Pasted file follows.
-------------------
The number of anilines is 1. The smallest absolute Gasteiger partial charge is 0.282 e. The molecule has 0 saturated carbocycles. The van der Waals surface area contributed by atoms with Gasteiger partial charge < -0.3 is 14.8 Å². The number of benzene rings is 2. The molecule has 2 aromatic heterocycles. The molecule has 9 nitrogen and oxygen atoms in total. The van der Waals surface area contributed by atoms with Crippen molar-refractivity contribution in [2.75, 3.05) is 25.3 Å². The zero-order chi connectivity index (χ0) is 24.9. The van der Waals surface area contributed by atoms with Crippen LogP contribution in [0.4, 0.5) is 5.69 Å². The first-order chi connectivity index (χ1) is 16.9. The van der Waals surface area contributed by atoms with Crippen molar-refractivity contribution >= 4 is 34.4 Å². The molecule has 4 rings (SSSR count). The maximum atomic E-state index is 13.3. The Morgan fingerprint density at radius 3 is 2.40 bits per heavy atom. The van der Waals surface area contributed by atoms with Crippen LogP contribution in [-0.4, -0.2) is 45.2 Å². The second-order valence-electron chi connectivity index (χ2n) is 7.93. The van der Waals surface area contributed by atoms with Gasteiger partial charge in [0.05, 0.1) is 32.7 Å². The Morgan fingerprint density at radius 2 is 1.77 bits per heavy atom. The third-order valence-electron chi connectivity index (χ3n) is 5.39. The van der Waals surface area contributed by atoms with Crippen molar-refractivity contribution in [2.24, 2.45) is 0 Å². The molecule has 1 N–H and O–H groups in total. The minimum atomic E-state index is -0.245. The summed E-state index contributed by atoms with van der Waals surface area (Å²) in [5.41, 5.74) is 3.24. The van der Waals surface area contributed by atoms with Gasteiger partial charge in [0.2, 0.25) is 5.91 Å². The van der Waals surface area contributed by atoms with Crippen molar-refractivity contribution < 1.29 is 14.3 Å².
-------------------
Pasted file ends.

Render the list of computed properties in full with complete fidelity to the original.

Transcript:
The number of anilines is 1. The smallest absolute Gasteiger partial charge is 0.282 e. The molecule has 0 saturated carbocycles. The van der Waals surface area contributed by atoms with Gasteiger partial charge < -0.3 is 14.8 Å². The number of benzene rings is 2. The molecule has 2 aromatic heterocycles. The molecule has 9 nitrogen and oxygen atoms in total. The van der Waals surface area contributed by atoms with Crippen molar-refractivity contribution in [2.75, 3.05) is 25.3 Å². The zero-order chi connectivity index (χ0) is 24.9. The van der Waals surface area contributed by atoms with Crippen LogP contribution in [0.4, 0.5) is 5.69 Å². The first-order chi connectivity index (χ1) is 16.9. The van der Waals surface area contributed by atoms with Crippen molar-refractivity contribution >= 4 is 34.4 Å². The molecule has 4 rings (SSSR count). The maximum atomic E-state index is 13.3. The Morgan fingerprint density at radius 3 is 2.40 bits per heavy atom. The van der Waals surface area contributed by atoms with Crippen LogP contribution in [-0.4, -0.2) is 45.2 Å². The second-order valence-electron chi connectivity index (χ2n) is 7.93. The van der Waals surface area contributed by atoms with Gasteiger partial charge in [0.05, 0.1) is 32.7 Å². The Morgan fingerprint density at radius 2 is 1.77 bits per heavy atom. The third-order valence-electron chi connectivity index (χ3n) is 5.39. The van der Waals surface area contributed by atoms with Crippen molar-refractivity contribution in [2.24, 2.45) is 0 Å². The molecule has 1 N–H and O–H groups in total. The minimum atomic E-state index is -0.245. The summed E-state index contributed by atoms with van der Waals surface area (Å²) in [5.41, 5.74) is 3.24. The van der Waals surface area contributed by atoms with Gasteiger partial charge in [0.2, 0.25) is 5.91 Å². The van der Waals surface area contributed by atoms with Crippen molar-refractivity contribution < 1.29 is 14.3 Å².